The schematic of the experimental setup used is shown in Fig. 1. In order to study the heterogeneous colliding plasma, we used a Nd:YAG laser of pulse width (full width at half maximum, FWHM) comprising an actively Q-switched oscillator (Quanta Ray INDI) delivering a maximum of 500 mJ at its fundamental wavelength, at a pulse repetition rate (PRF) of 10 Hz. In order to focus the laser beam on the concentric Cu-Ti target disc [Fig. 1], the laser beam was split into two parts using a wedge prism.
The position of the wedge prism was adjusted in order to have equal energy in the beam which was checked with an energy meter placed between the prism and focusing lens. The lens had a focal length . The laser beam was incident on the target at an angle of 45° from target surface, and the resulting focal spot was elliptical in shape having major and minor axes and , respectively. The distance between the two focal spots was 1.3 mm. The laser irradiance at each target surface (Cu and Ti) was kept at for all measurements. The colliding copper and titanium plasma plume expansion study was performed in a vacuum chamber which could be evacuated to a base pressure better than 10−6 mbar and was oxygen gas compatible which was admitted to the chamber via a controlled leak valve. We have used oxygen gas at pressures of 10−4, 10−2, and 100 mbar for this work. To observe optical emission, we have used a collecting lens of focal length 10 cm and an optical fibre jig coupled to the entrance slit of a spectrometer (Shamrock SR 303i, ANDOR Technology, USA) equipped with gated intensified charge-coupled device (ICCD) readout. To observe the dynamics of colliding plasma plumes, the collecting lens and an optical fibre jig coupled to the entrance slit of spectrograph (Shamrock SR 303i, ANDOR Technology, USA) shown in Fig. 1 was replaced with the gated ICCD coupled to a simple imaging optic.
III. RESULTS AND DISCUSSION
We have used optical emission spectroscopy and 2-dimensional images recorded using ICCD for a range of delay times post seed plasma formation to track the stagnation layer formation as well as its physical parameters. The optical fibre array was aligned with the stagnation layer expansion axis in order to collect radiation emitted from whole stagnation layer. The results are presented below as three subsets, viz., imaging of the seed plasmas and layer, spectroscopy of atoms and ions, and finally molecular band emission.
Figures 2(a)–2(c) show the colliding plasma plume expansion at 10−4, 10−2, and 100 mbar oxygen ambient pressures, respectively. All images in the figure are normalized to the maximum intensity in that image. It has been observed from Figures 3(a) and 3(b) that copper and titanium plume front positions “r” vary linearly with time “t” at pressures 10−4 and 10−2 mbar before they start colliding and the formation of the stagnation layer begins to shape. The respective velocities are quite close at 10−4 mbar. It has been found that at 10−4 mbar pressure, the copper plasma plume slowed down 30 ns after the ablating laser pulse, whereas at 10−2 mbar pressure, no change in the velocity of the plume expansion was found before the two plumes collided. This can be explained as follows. For a laser wavelength , the two metals (Cu and Ti) have different optical and thermal properties and hence different ablation rates.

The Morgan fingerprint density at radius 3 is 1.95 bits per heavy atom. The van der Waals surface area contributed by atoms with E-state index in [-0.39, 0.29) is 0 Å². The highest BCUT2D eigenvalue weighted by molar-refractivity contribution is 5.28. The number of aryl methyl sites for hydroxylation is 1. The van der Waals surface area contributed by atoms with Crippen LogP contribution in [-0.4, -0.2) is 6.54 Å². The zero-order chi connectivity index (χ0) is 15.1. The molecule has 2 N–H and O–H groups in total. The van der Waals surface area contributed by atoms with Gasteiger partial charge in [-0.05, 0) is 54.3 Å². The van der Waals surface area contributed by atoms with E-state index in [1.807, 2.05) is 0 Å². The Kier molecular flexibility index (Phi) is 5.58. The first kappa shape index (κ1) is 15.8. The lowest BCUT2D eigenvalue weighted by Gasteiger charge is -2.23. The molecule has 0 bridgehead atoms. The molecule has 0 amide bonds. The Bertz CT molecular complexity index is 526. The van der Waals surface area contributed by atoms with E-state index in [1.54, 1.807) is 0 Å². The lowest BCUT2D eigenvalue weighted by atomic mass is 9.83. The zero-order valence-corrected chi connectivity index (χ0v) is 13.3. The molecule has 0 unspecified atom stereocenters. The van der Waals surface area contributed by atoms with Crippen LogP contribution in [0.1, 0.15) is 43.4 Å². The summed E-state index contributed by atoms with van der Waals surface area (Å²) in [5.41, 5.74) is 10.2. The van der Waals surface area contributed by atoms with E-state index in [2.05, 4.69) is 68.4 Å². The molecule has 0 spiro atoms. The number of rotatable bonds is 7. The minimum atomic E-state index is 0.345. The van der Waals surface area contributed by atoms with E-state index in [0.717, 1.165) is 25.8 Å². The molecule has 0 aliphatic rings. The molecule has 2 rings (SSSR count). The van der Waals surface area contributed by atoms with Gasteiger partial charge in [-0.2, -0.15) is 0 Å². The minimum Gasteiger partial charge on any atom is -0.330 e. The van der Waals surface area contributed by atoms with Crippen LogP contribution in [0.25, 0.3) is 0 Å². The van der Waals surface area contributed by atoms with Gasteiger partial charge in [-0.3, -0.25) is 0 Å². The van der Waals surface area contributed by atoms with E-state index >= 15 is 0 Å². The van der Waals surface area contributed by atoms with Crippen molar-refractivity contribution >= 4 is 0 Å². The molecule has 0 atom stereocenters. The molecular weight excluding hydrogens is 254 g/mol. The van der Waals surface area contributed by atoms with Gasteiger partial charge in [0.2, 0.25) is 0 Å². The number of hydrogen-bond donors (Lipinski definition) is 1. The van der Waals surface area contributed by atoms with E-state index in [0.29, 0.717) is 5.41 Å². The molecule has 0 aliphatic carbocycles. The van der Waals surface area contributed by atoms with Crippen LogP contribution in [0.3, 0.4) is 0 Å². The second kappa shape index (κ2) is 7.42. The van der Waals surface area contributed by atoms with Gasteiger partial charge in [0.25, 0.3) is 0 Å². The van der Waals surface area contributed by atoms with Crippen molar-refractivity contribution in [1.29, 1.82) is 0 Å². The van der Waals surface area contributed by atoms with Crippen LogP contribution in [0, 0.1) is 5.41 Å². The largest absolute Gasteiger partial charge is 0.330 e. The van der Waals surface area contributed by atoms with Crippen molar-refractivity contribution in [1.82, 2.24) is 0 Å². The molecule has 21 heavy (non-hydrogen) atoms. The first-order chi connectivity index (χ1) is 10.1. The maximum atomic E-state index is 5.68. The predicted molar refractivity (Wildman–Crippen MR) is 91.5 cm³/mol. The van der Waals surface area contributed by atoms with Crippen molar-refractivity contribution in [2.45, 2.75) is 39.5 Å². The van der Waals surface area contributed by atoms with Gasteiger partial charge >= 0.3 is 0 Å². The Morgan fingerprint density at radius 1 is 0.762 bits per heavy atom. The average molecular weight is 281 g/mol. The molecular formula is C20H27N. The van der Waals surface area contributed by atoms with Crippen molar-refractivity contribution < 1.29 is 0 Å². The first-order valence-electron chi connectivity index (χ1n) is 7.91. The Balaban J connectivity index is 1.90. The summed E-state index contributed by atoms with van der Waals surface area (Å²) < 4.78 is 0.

The ablation rate of the material can be derived from thermal depth , where is the thermal diffusivity and is the pulse width of the laser used. is a measure of the localization of heating where the smaller the more localized the heating zone. In our case, the calculated thermal depth of copper while for titanium it has a value .30,31 The lower thermal depth/diffusivity of Ti implies a higher rate of ablation compared to copper. Thus, the titanium plume exhibits greater material expansion than the copper plume. Whereas at higher oxygen ambient pressure 10−2 mbar, the expansion characteristics are attributed to the difference in atomic masses of the two materials used. The fraction of energy lost in each collision in oxygen ambient by a copper atom is , where is the mass of the ablated copper atom and is the mass of the oxygen atom, while for titanium, the fractional loss is given by , where is the mass of titanium atom. Since at higher pressures, titanium atoms lose more energy during collisions with the oxygen atoms than copper atoms, the result will be greater confinement of the titanium plume.32,33 Thus, despite having different ablation rates, both plasma plumes have the same velocity at higher pressures, viz., 10−2 and 100 mbar before colliding with each other [Figs. 3(b) and 3(c)]. Further, Fig. 3(c) shows that the expansion of the each plasma plume follows the drag model , where is the maximum distance to which a plume can expand in an ambient atmosphere, and is the damping coefficient of the drag force.34 The extracted values from Figure 3(c), , confirm that the copper plume experiences more drag than the titanium plume and hence is decelerated more rapidly. This can be understood by noting that in Cu–O collisions, the Cu atom loses 64% of its energy, in Ti – O collisions, the Ti atom loses 75% of its energy, while in Cu – Ti collisions, the Cu atom loses 98% of its energy in each collision. Hence, while Ti loses more energy before colliding with Cu atoms, it gains significantly at the Cu–Ti collision plane. It is also observed from Figs. 2(a) and 2(b) that at 10−4 mbar pressure, the stagnation layer formation starts earlier than at 10−2 mbar pressure , because at higher pressure, the plumes become comparatively more confined and take longer time to interact with each other to form the stagnation layer. Whereas Fig. 2(c) shows that despite there being a collision between the two plumes, no well-defined stagnation layer is formed, and instead, instability at the plume front is observed following the collision.